Thursday, 8 July 2010

In search of the giant prawns

Thirsty work this flying.

Thursday 10th. June

We wake to see the Oyster getting ready to leave. The ‘crew‘ is on the foredeck and is hosing down the anchor chain as it comes on board. Now that really is showing off.

We get under way soon after and head north towards a small fishing harbour called Petriti. There’s no wind. Not even the slightest zephyr and so we embark on a motorboat trip. The sea is like glass. We make 5.5 knots at less than 2000 revs.

We reach Petritis after 20miles and there, at anchor, is our friend the 57 foot Oyster. The harbour is full and so we anchor again. It’s a bit choppy but we hope that as evening arrives the seas will calm.

The plan is to go ashore this evening and select a taverna to grace with our presence. They’ve got a pretty fine corned beef hash to beat.

Friday 11th. June

Time to move on and this time we cross back to the Greek mainland in search of a taverna at Sayiadha which serves, we are told, the finest prawns to come out of the sea. These are monster prawns - more langoustine than prawn. Jo plots the course. We arrive at a tiny harbour. When I say tiny I mean tiny. Half a dozen boats fills it up and the depth...well, put it like this the echo sounded read 'ZERO' when we moored up and another boat which arrived swears he dug a groove in the mud with his keel on entering. Taking up pole position on the jetty is a Welshman who clearly 'lives' there and said he'd see us when we return in September. He's not going anywhere then.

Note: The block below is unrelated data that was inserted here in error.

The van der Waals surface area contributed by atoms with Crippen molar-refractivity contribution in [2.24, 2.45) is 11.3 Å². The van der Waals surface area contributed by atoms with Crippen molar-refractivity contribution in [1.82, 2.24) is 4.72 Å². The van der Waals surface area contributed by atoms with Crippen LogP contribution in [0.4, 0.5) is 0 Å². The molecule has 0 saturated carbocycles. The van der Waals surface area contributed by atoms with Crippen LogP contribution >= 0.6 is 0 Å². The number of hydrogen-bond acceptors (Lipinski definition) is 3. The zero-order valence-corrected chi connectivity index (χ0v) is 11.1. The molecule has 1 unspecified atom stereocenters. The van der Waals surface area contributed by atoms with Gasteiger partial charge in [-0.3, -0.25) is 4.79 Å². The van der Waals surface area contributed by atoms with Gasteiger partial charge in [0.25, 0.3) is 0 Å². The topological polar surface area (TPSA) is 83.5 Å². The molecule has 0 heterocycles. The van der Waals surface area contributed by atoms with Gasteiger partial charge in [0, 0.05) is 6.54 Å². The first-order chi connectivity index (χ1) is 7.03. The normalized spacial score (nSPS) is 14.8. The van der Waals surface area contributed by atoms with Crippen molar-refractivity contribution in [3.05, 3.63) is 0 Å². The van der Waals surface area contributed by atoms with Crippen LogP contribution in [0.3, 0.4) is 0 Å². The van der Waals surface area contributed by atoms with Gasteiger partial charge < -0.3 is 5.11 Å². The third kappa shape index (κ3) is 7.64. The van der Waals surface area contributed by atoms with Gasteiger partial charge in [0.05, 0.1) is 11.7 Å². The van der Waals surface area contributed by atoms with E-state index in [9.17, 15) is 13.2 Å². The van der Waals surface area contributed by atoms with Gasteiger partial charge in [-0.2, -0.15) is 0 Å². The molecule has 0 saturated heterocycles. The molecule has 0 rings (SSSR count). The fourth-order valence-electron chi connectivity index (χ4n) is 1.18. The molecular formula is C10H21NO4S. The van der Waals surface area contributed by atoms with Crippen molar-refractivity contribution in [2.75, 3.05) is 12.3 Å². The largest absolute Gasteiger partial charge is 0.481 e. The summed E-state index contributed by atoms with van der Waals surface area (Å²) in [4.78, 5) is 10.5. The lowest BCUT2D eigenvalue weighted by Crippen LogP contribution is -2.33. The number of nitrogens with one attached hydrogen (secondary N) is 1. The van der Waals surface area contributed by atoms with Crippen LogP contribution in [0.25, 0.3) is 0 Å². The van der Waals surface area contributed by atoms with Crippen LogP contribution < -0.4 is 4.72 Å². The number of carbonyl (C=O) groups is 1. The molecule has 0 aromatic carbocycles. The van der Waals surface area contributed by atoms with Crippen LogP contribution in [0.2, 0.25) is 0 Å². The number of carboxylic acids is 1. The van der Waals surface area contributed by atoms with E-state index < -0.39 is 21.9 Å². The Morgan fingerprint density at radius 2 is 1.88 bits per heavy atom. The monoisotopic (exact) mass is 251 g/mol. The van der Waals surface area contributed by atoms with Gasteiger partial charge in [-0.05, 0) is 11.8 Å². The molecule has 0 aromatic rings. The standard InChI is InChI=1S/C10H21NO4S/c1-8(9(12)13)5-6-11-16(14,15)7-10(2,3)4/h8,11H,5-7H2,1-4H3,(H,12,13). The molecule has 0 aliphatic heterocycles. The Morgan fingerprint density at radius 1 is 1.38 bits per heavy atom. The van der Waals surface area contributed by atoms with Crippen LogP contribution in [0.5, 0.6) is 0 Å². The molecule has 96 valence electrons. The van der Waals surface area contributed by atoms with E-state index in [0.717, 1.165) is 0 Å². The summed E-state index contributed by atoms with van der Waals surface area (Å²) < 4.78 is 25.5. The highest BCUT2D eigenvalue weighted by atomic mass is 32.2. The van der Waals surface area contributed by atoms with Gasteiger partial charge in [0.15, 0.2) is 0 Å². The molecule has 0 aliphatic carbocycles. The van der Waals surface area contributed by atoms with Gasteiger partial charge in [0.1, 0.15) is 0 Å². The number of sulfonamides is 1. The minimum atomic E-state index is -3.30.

Sayiadha is interesting. It's on a sliver of land no more than half a mile wide and ten miles long. It separates Albania from the sea - which must annoy the near-coastal Albanians a lot. There's a heavy police and army presence as the hills overlooking the area are Albania and in the past there have been reports of pirate activity and looting. All seems quiet now and such illegal activities seem a thing of the past however we did spot one tree adorned with bottles and a noose. We interpret this as meaning "steal my wine and you'll end up in the noose." Maybe we have a vivid imagination?

We spot a small bird, the twitchers among you will be able to identify it, 'drinking' from a dripping stand pipe while two Greek love-birds get all romantic on the jetty.

There's a small fishing fleet based here, hence the monster prawn speciality, and the local kids use the fishing boats as diving platforms.

We book ourselves in to the taverna and can report that the prawns are every bit as good as their reputation.

This is the end of our Ionian adventure. We've had a great time, seen some amazing places ranging from deserted villages ruined by an earthquake to other villages ruined by being grockle-infested. We've had some great sails, motored more than we'd have liked, had some character-building experiences with an anchor windlass and seen some of the clearest waters and skies ever.

We're back in September but now it's time to return this boat to Gouvia and we fly home tomorrrow.

Thanks for sharing our adventure with us.

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The Crew

The Crew
On board at Lymington